Sample collection and analysis

Fasting blood and overnight urine samples were collected at the beginning and at the end of each study period; an additional overnight urine sample was collected 1 month after randomization during the first study period (Table 1). Participants voided their bladders before going to bed and then collected all urine during the night and the first morning urine. Therefore, collections covered approximately 8 h. A mixture of boric and ascorbic acid was added to the air-tight plastic containers to reduce the pH and to stabilize the isoflavones without interfering with the assay. The urine samples were analyzed for isoflavone levels (daidzein, genistein, glycitein, equol, O-desmethylangolensin, dihydrodaidzein and dihydrogenistein). After hydrolysis by incubation with glucuronidase and sulfatase and extraction with diethylether, we used HPLC with photodiode array detection and flavone as internal standard (Franke et al., 1995; Franke et al., 1998; Blair et al., 2003). Isoflavones are specific to soy foods and are excreted in urine within 24–36 h of consumption (Franke et al., 1995; Franke et al., 1998). Positive relations between urinary excretion and dietary intake of isoflavones were first reported from a study in Japan (Adlercreutz et al., 1991). Later, the use of urinary assessment of isoflavones in overnight urine as a marker for soy intake was confirmed in different populations (Maskarinec et al., 1998; Chen et al., 1999; Yamamoto et al., 2001; Atkinson et al., 2002) although 24-h urine collections would be ideal (Ritchie et al., 2004).

We measured urinary creatinine in 0.01 ml of urine using a test kit from Sigma Chemical Company (St Louis, MO, USA), expressed urinary isoflavonoid excretion rates per mg of creatinine (Zheng et al., 1999; Dai et al., 2002), and adjusted these for body weight and age (mg/kg/day) using published reference values (Kampmann et al., 1974) to produce final isoflavone excretion values in nmol per hour, a superior unit than the creatinine-based measure (Knudsen et al., 2000). Blood samples were allowed to clot for 30 min and subsequently centrifuged at 2200 r.p.m. for 20 min. Serum was aliquoted into 1 ml cryovials and frozen at –80°C. These serum samples were then shipped on dry ice via overnight courier to the Reproductive Endocrine Research Laboratory at the University of Southern California, School of Medicine, Department of Obstetrics and Gynecology (Los Angeles, CA, USA), for analysis. Serum PSA and testosterone assays were performed in three batches; each batch contained all four serum samples for one subject. Testosterone was quantified in serum by a highly specific immunoassay (RIA) after extraction using ethyl acetate: hexane (3:2) and Celite column partition chromatography (Goebelsmann et al., 1979). Separation of antibody-bound steroid from inbound steroid was achieved by the second antibody method. PSA was measured by direct immunoassay using the Immulite analyzer (Diagnostic Products Corporation, Inglewood, CA, USA). The RIA had been validated with respect to sensitivity, accuracy, precision, and specificity. In the extraction/chromatographic assays, internal standard (3H-testosterone) was utilized to follow procedural losses. Low, medium, and high level quality control samples were used in duplicate to assess assay reliability and showed interassay coefficients of variation (CVs) between 6.4 and 9.4% for testosterone. Also, eight blind samples from a pooled blood sample were tested. The CVs calculated on these samples were 7.8 and 3.6% for PSA and testosterone, respectively.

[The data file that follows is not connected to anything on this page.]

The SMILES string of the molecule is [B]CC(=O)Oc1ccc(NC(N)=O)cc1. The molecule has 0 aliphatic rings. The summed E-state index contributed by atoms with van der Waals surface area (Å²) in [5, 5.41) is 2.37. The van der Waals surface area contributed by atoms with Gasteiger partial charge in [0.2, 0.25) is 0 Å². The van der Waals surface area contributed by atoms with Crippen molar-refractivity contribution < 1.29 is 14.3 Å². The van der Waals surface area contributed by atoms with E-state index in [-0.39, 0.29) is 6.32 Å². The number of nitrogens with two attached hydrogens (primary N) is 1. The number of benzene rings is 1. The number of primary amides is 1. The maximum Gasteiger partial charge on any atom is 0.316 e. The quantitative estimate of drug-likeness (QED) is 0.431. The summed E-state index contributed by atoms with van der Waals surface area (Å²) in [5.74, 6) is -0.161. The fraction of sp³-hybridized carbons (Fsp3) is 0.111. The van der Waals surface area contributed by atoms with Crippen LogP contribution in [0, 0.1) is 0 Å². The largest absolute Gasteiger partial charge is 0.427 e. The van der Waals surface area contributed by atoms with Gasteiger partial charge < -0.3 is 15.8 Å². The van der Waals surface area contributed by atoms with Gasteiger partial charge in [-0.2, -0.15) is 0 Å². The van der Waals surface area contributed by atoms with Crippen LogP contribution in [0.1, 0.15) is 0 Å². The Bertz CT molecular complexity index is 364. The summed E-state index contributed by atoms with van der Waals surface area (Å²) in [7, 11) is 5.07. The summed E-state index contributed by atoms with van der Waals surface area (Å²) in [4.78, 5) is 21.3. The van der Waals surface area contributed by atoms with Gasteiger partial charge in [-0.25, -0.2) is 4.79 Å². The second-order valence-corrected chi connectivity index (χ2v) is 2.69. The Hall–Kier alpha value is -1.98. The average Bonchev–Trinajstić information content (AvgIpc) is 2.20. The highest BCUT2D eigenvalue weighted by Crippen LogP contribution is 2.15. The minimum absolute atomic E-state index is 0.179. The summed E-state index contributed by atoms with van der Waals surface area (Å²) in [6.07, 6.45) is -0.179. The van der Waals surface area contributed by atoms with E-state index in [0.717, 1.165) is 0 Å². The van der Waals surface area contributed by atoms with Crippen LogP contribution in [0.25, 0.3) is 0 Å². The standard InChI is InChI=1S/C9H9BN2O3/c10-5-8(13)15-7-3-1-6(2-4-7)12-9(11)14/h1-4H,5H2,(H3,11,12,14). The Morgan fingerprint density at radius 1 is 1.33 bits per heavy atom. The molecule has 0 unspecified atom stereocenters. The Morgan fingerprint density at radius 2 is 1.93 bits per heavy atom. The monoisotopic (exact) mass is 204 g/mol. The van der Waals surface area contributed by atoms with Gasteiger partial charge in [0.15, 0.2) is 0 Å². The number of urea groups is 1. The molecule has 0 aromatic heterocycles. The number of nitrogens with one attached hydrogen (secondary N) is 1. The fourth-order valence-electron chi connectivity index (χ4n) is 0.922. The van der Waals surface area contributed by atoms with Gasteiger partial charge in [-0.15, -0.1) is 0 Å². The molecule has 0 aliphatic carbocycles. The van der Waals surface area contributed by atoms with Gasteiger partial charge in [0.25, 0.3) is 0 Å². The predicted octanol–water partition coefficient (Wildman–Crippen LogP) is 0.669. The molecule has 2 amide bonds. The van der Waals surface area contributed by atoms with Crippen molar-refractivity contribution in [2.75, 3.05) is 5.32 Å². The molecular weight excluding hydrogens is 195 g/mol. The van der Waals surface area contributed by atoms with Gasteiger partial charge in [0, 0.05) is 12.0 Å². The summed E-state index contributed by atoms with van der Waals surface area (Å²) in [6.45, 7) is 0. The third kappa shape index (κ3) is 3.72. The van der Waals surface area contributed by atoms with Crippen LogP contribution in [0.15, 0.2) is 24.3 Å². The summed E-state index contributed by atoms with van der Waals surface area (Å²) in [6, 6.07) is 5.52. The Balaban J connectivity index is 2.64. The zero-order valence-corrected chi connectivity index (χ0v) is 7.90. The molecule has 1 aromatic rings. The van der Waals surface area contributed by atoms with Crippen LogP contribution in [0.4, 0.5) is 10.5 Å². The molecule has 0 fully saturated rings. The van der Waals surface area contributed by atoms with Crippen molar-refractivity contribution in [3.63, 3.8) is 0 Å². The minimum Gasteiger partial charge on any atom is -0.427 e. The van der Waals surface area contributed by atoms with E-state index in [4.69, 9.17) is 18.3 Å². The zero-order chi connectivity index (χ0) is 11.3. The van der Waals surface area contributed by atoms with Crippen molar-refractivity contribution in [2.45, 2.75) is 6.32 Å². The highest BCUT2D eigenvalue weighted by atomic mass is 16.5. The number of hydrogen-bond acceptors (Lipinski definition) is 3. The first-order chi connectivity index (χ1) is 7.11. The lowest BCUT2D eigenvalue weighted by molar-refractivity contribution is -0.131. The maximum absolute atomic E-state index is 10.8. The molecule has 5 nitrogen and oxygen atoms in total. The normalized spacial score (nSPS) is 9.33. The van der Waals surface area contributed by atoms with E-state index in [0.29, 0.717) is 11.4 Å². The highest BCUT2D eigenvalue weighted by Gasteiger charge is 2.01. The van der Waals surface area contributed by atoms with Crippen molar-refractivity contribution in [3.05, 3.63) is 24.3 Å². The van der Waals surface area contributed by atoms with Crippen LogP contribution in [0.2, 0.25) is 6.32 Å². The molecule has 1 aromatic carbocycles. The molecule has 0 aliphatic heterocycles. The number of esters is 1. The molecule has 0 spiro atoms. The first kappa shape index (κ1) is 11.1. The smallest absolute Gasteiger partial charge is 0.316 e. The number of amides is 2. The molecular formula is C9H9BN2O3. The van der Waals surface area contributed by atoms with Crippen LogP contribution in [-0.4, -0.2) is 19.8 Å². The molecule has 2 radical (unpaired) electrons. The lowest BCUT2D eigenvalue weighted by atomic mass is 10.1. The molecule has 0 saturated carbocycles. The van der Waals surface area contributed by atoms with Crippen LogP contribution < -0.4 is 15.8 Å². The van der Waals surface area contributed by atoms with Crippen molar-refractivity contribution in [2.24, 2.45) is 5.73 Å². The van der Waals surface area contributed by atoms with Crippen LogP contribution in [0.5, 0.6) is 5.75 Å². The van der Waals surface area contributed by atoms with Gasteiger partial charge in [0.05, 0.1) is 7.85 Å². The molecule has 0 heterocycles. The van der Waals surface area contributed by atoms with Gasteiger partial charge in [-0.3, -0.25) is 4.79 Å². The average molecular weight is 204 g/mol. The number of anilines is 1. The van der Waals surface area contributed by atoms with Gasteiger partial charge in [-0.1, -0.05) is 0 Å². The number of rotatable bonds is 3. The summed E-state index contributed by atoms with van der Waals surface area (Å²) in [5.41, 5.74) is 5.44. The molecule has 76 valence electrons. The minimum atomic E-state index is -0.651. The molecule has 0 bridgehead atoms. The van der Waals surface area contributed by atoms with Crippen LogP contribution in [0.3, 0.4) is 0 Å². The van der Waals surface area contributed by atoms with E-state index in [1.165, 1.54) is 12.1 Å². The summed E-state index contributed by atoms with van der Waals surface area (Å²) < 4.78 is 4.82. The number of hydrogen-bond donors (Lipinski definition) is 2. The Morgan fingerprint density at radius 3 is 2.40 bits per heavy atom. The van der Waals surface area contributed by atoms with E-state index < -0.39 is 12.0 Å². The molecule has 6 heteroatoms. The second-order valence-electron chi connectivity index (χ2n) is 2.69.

Statistical analysis

The statistical analysis was performed using the SAS statistical software package version 8.2 (SAS Institute Inc., Cary, NC, USA). Based on the soy FFQs, we estimated isoflavone intake during the past 12 months (mg/day) and soy food consumption before age 20 years and since age 20 years in servings per year. Given the non-normal distributions of PSA and the isoflavone excretion and intake variables, we performed log transformations when necessary. We conducted two-sample t-tests to compare demographic characteristics and measured analytes between the two groups after randomization and after the washout period. Paired t-tests were used to detect any within-group changes from the first to the second study period. Unadjusted means and standard deviations were calculated for dietary isoflavone intake, urinary isoflavone excretion, serum PSA, and testosterone by group and treatment. To account for the repeated measurement design, we applied mixed models using the PROC MIXED procedure to evaluate the effect of the soy intervention on isoflavone intake, urinary isoflavones, serum testosterone, and PSA levels (Littell et al., 1996). The models included the type of diet (low soy vs high soy), the group assignment (the group that started with the high soy diet first vs the group that started with the low soy diet), and the study period (first vs second) as independent variables.